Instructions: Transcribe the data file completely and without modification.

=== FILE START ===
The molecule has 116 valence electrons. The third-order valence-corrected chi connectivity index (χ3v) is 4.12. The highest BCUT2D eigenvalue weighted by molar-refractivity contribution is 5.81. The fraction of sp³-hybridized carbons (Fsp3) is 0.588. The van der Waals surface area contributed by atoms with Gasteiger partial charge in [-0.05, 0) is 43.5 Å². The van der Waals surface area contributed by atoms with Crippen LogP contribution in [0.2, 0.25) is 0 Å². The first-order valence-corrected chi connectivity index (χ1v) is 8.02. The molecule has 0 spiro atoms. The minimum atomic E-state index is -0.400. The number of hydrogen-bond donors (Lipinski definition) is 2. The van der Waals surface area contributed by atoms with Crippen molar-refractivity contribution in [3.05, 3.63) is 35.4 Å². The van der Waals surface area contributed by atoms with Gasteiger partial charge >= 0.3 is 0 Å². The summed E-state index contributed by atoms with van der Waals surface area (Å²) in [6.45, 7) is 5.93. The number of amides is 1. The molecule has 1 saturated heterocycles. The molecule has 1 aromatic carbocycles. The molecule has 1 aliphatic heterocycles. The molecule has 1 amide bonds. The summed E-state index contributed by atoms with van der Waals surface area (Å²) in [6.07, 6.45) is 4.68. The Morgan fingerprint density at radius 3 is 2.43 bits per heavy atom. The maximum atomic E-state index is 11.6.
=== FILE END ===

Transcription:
The molecule has 116 valence electrons. The third-order valence-corrected chi connectivity index (χ3v) is 4.12. The highest BCUT2D eigenvalue weighted by molar-refractivity contribution is 5.81. The fraction of sp³-hybridized carbons (Fsp3) is 0.588. The van der Waals surface area contributed by atoms with Gasteiger partial charge in [-0.05, 0) is 43.5 Å². The van der Waals surface area contributed by atoms with Crippen LogP contribution in [0.2, 0.25) is 0 Å². The first-order valence-corrected chi connectivity index (χ1v) is 8.02. The molecule has 0 spiro atoms. The minimum atomic E-state index is -0.400. The number of hydrogen-bond donors (Lipinski definition) is 2. The van der Waals surface area contributed by atoms with Crippen molar-refractivity contribution in [3.05, 3.63) is 35.4 Å². The van der Waals surface area contributed by atoms with Gasteiger partial charge >= 0.3 is 0 Å². The summed E-state index contributed by atoms with van der Waals surface area (Å²) in [6.45, 7) is 5.93. The number of amides is 1. The molecule has 1 saturated heterocycles. The molecule has 1 aromatic carbocycles. The molecule has 1 aliphatic heterocycles. The molecule has 1 amide bonds. The summed E-state index contributed by atoms with van der Waals surface area (Å²) in [6.07, 6.45) is 4.68. The Morgan fingerprint density at radius 3 is 2.43 bits per heavy atom. The maximum atomic E-state index is 11.6.